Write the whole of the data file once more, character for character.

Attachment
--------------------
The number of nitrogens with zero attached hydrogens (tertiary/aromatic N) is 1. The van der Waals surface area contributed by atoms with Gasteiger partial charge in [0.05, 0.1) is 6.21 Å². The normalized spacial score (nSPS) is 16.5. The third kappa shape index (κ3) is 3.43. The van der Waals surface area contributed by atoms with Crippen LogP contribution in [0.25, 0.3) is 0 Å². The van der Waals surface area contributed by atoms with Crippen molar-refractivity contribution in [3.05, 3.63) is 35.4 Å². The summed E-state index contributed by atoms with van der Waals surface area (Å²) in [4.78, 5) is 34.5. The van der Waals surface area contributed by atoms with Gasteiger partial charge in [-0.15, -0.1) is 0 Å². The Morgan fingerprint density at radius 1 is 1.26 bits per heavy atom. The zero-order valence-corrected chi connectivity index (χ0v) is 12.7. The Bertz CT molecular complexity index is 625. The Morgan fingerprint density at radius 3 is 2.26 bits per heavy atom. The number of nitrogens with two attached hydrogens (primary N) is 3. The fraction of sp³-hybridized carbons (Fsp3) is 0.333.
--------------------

The number of nitrogens with zero attached hydrogens (tertiary/aromatic N) is 1. The van der Waals surface area contributed by atoms with Gasteiger partial charge in [0.05, 0.1) is 6.21 Å². The normalized spacial score (nSPS) is 16.5. The third kappa shape index (κ3) is 3.43. The van der Waals surface area contributed by atoms with Crippen LogP contribution in [0.25, 0.3) is 0 Å². The van der Waals surface area contributed by atoms with Crippen molar-refractivity contribution in [3.05, 3.63) is 35.4 Å². The summed E-state index contributed by atoms with van der Waals surface area (Å²) in [4.78, 5) is 34.5. The van der Waals surface area contributed by atoms with Gasteiger partial charge in [-0.15, -0.1) is 0 Å². The Morgan fingerprint density at radius 1 is 1.26 bits per heavy atom. The zero-order valence-corrected chi connectivity index (χ0v) is 12.7. The Bertz CT molecular complexity index is 625. The Morgan fingerprint density at radius 3 is 2.26 bits per heavy atom. The number of nitrogens with two attached hydrogens (primary N) is 3. The fraction of sp³-hybridized carbons (Fsp3) is 0.333.